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Bent

A Level Editor Experiment (w/code)

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A while ago in one of the streams someone asked if Massive Chalice would actively support modding. The answer was probably not considering a number of factors including the fact that the level editor being used at Double Fine is Maya.

I began to think about what a level editor for modding Massive Chalice might look like. I ended up creating a proof of concept based on my designs. The following details what I came up with.

The Requirements

A theoretical level editing system for use by end users has a number of requirements. It must be:

1. Cheap – A level editor for end users is not a primary or even secondary development priority. Its cost to develop must be minimal so that it doesn’t take up funds that could be used on things that are more important.

2. Discrete – It must be separate from the actual game so that its development doesn’t impact the development of the game (e.g. so it can be cut if need be without much fuss.).

3. Understandable - A level editor for end users need not be a powerful as Maya but it must be straightforward to learn.

4. Dual Purpose - A custom level editor should not only useful to end users but also to developers for quickly prototyping levels.

5. Extendable – A requirement for making a level editor useful for prototyping is that it should be able to be adapted to a variety of situations.

An Idea for a Solution

An easy way to develop something cheaply is to adapt things that already exist. This is where Tiled comes into play. Tiled is an awesome free program for creating 2D tilemaps. By using Tiled as a front end the cost of creating a level editor significantly decreases.

The crux of my design for an end user level editor is that the 3D components of a grid based game map nicely to a 2D tilemap. The following video shows this principle in action:

For example, this:

9cs7.png

becomes this:

u9m2.png

The idea is that the game would come with a predefined Tiled-compatible tileset so that users could then create a tilemap using Tiled and then run a separate map generation utility included with Massive Chalice to mung the necessary components together to create a 3D map.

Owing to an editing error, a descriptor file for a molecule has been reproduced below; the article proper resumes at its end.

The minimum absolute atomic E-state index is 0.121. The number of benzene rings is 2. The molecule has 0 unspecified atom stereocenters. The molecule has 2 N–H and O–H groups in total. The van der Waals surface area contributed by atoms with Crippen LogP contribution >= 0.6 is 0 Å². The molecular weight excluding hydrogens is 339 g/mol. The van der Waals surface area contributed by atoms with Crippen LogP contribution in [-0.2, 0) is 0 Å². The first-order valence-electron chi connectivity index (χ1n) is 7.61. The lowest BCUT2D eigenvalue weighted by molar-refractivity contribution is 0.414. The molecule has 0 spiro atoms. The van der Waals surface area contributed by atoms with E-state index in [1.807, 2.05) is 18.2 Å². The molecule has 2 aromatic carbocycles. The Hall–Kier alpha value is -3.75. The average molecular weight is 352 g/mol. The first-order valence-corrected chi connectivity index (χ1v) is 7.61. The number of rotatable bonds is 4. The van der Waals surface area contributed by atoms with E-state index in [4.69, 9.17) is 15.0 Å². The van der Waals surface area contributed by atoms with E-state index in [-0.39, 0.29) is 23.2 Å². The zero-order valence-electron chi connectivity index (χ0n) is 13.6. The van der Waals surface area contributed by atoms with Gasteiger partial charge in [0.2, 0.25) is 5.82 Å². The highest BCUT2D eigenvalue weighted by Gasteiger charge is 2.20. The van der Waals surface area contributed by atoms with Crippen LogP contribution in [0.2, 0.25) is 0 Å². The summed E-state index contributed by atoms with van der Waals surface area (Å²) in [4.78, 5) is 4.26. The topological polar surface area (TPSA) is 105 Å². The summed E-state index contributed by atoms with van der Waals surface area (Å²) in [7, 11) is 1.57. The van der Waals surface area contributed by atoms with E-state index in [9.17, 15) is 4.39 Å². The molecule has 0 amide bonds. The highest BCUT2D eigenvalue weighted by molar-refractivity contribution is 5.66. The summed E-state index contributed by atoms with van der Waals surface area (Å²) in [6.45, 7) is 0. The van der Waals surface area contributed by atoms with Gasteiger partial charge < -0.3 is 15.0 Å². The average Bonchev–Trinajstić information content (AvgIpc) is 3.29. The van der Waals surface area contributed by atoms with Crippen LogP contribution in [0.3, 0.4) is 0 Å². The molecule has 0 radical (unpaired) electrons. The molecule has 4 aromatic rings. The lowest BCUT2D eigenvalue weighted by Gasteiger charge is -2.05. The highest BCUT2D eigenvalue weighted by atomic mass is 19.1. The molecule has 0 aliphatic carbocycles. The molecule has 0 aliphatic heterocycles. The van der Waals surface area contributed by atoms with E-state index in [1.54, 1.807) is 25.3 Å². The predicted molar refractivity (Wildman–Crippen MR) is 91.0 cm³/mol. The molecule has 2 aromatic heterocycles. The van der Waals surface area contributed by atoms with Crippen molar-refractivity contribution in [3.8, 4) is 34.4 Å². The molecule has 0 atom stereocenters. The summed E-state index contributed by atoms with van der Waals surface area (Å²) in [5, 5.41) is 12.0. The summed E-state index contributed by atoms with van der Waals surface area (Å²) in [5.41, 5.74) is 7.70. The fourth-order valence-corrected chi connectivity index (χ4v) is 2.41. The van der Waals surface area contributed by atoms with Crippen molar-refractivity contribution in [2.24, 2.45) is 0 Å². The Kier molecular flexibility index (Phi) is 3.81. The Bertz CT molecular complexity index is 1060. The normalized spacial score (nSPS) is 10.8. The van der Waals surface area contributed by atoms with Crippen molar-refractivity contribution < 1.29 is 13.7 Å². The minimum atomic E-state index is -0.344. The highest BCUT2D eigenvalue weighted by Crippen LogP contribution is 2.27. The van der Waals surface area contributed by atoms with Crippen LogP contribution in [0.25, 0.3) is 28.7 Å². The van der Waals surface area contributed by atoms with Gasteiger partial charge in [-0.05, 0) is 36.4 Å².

Given how specific a map generation utility would be to the Massive Chalice engine I was unable explore that aspect of the level editor. Instead, I focused on how 2D tilemaps can be mapped to arbitrary data and how that is useful for prototyping.

TileUtils

TileUtils is the name of a package of Python modules I created to take a tilemap created with Tiled and translate it into useful data.

The type of data an individual tile can be translated into is only limited by what can be stored as in an element in XML. An XML translation table is what associates a 2D tile with useful data.

How It Works

The key to how TileUtils works lies in two files:

test.tsx:



<?xml version="1.0" encoding="UTF-8"?>













































test.ttt:



<?xml version="1.0" encoding="UTF-8"?>









../Objects/standard/blender/rampOneOne/pixen/rampOneOneL.blend/Object/rampOneOneL















../Objects/standard/blender/rampOneOne/pixen/rampOneOneU.blend/Object/rampOneOneU









../Objects/standard/blender/rampOneOne/pixen/rampOneOneR.blend/Object/rampOneOneR









../Objects/standard/blender/rampOneOne/pixen/rampOneOneD.blend/Object/rampOneOneD









The first file is an example of tileset created with Tiled. Each tile in this tileset has a unique name associated with it through the use of a property element.

The second file is a tile translation table (.ttt). A translation table is how useful data is associated with a 2D tile.

The parts of a translation table are as follows:

defaulttranslations – An optional section that is searched for a tiletranslation if one is not present in a tilesettranslation for a given 2D tile.

tilesettranslations – This section contains all of the tilesettranslation sections.

tilesettranslation – A tilesettranslation contains all of the tiletranslation elements for a specific 2D tileset.

tiletranslation – These associate useful data with a particular 2D tile. Each element in the values section (e.g. blenderObjectFromScene) is a translation type. Translation types hold the actual data associated with a 2D tile and there can be multiple translation types contained in a tiletranslation. The possible translation types and the format of the data they contain is not defined by the translation table standard. For example given the following tiletranslation for the 2D tile named “rock”:








objectName="bigrock",polyCount=10000

objectName="bigrock",polyCount=5000



if “rock” were to be translated using the translation type of "highpoly" the translation would yield the string “objectName="bigrock",polyCount=10000”. Whereas if the "lowpoly" translation type is used the result would be the string “objectName="bigrock",polyCount=5000”.

Creating Translation Tables

As the development of TileUtils progressed the importance of being able to easily create translation tables become apparent. TileUtils contains several scripts (see: Utilities) that ease the process of translation table creation. Translation tables can be generated from directories (see: dirttt.py) and be created and/or modified using a spreadsheet (see: tttcsv.py, csvttt.py).

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Producing Output

tileplacer.py is a utility in the TileUtils package that translates a tilemap using a specified translation table and translation type and then uses the translated data to produce output.